(3) restricted repetitive and stereotyped patterns of behavior, interests, and activities, as manifested by at least one of the following: (a)encompassing preoccupation with one or more stereotyped and restricted patterns of interest that is abnormal either in intensity or focus (b) apparently inflexible adherence to specific, nonfunctional routines or rituals (c) stereotyped and repetitive motor mannerisms (e.g. hand or finger flapping or twisting, or complex whole-body movements) (d) persistent preoccupation with parts of objects B. Delays or abnormal functioning in at least one of the following areas, with onset prior to age 3 years: (1)social interaction (2) language as used in social communication (3) symbolic or imaginative play C. The disturbance is not better accounted for by Rett’s Disorder or Childhood Disintegrative Disorder”
Child develops normally prenatal and perinatal. Normal head circumference until 5 months up to 48 months then head growth starts to decelerate, followed by a regression and intellectual disabilities (mental retardation). Child develops stereotypical hand movements. Loss of social engagements rapidly increases. Poorly coordinated trunk. Much more prevalent in females. Child develops normally for at least two years and anywhere up to 10 years. With normal verbal and nonverbal communication, social relationships, play, and adaptive behavior. This is followed by a significant loss of skills in at least two of the following areas; expressive or receptive language, social skills or adaptive behavior, bowel or bladder control, play or motor skills. More prevalent in males.
Many feel the greatest area of need for learners with autism is communication skills, while learners with Asperger’s Syndrome need assistance in social skills Some widely used educational programming for students with autism include: Direct instruction: teacher led, small group instruction, on-on-one, lessons presented in small steps (rather than in whole), frequent teacher questioning, practice opportunities, feedback, positive feedback and correction. Behavior Management: use functional behavioral assessment (involves consequences and setting events that maintain behaviors) and positive behavioral and intervention support (finding ways to support positive behavior rather than punishing negative) to lower the occurrence of biting, hitting, or screaming. Instruction given in Natural Settings: giving instruction in the kinds of settings that nondisabled children enjoy. Also, using augmentative or alternative communication systems for the students who are nonverbal or have very limited communication function.
Instruction for learners with Asperger’s Syndrome will look differently than someone with autism. These students are usually integrated into the general education classroom and are usually on grade level when it comes to intelligence and grades. These students need more focus on their social skills and how to apply them in real-life situations. This is done through: Social Interpreting: An interpreter can turn a confusing event into a meaningful interaction through clarification. A technique taught to these learners is SODA (Stop, Observe, Deliberate, and Act) Coaching: helping to prepare ahead of time or during a social interaction. Examples may be: Pointing out someone who is alone and might want to interact ( the teacher would then give the student ideas of how to initiate a conversion) Give the student cards with conversation starters (this way when a student is in a social situation they have conversation starters on hand)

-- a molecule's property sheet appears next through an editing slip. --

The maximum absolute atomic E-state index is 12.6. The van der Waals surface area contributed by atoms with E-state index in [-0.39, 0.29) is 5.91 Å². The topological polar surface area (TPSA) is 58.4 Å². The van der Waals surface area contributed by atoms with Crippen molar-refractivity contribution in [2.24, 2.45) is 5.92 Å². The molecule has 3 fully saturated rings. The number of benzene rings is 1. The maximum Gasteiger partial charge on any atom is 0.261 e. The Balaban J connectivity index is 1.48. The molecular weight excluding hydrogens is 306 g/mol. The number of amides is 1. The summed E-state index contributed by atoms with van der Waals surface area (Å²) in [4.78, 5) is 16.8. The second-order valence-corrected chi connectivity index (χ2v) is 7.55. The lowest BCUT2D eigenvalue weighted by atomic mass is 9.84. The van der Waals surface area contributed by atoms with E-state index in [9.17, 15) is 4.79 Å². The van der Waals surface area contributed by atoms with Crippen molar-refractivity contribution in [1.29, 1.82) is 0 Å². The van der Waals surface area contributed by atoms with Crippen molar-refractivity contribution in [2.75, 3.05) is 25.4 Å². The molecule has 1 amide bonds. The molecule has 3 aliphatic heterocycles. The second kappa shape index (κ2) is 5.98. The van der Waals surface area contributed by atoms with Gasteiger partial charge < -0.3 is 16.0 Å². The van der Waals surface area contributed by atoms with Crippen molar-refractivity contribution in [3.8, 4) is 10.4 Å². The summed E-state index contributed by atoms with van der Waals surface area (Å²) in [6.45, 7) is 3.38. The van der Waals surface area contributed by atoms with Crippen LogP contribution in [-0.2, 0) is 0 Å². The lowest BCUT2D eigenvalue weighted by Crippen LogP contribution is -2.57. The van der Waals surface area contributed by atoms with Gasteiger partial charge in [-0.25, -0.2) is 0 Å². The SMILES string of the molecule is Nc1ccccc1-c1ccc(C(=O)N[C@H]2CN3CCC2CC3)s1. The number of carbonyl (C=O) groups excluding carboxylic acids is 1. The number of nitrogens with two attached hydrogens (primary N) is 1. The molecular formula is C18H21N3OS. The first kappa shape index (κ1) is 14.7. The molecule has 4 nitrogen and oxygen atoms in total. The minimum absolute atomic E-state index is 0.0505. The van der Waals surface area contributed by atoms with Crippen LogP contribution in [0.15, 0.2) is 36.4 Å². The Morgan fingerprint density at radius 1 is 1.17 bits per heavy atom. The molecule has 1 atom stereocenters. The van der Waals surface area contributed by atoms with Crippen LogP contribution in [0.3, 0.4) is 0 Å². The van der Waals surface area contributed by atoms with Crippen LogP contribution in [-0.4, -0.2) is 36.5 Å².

Focused more on students with severe autism rather than all severities on the spectrum To be effective these interventions should be early, intensive, highly structured with family support No intervention service has been able to claim universal success Increased focus on natural intervention in natural environments, often including the general education classroom. Programs should be started as soon as a diagnosis is made Interventions should be performed 5 days a week within regular school hours appropriate for the child’s chronological age Low student/teacher ratios are important in order to make gains
What are the major concerns about sending adults who are autistic into the world? employment social relationships daily lives When should transition planning begin? In elementary school, progressing as the child enters middle school and high school. Where will most of these individuals end up when they are ready to live on their own? In community residential facilities or supported living What is the goal for adults who are autistic and in the work force? To be in a competitive employment atmosphere or a supported competitive employment atmosphere
Watch The Dangers of Vaccines Part II at: Answer the following questions to best fit your opinion: How does media play a role in adding to the ever growing fear of vaccinating children? What do you think the medical world could do to better prepare and inform parents about possible side effects of vaccinations? What are your opinions on the vaccinations of children?
American Psychiatric Association. (1994). Diagnostic and statistical manual of mental disorders (4 th ed.) Washington, DC: Author Autism Speaks (2009). Facts About Autism. Retrieved June 10,2009, from Autism Speaks: Hallahan, D. P., Kauffman, J. M., & Pullen, P. C. (2009). Exceptional Learners: an Introduction to Special Education. Boston: Pearson Education, Inc. Overton, T. (2009). Assessing Learners with Special Needs An Applied Approach 6th Edition. Upper Saddle River: Pearson Education, Inc. Van Pelt, M. J. (September/October 2008). Autism into Adulthood-Making the Transition. Social Work Today Vol. 8 no. 5, 12. Retrieved from: Retrieved June 12, 2009 WebMD. (2009, April 10). Autism Spectrum Disorder Health Center. Retrieved June 10, 2009, from WebMD Better information, better health: WebMD. (2009). History of Autism. Retrieved June 10, 2009, from WebMD Better Information Better Health: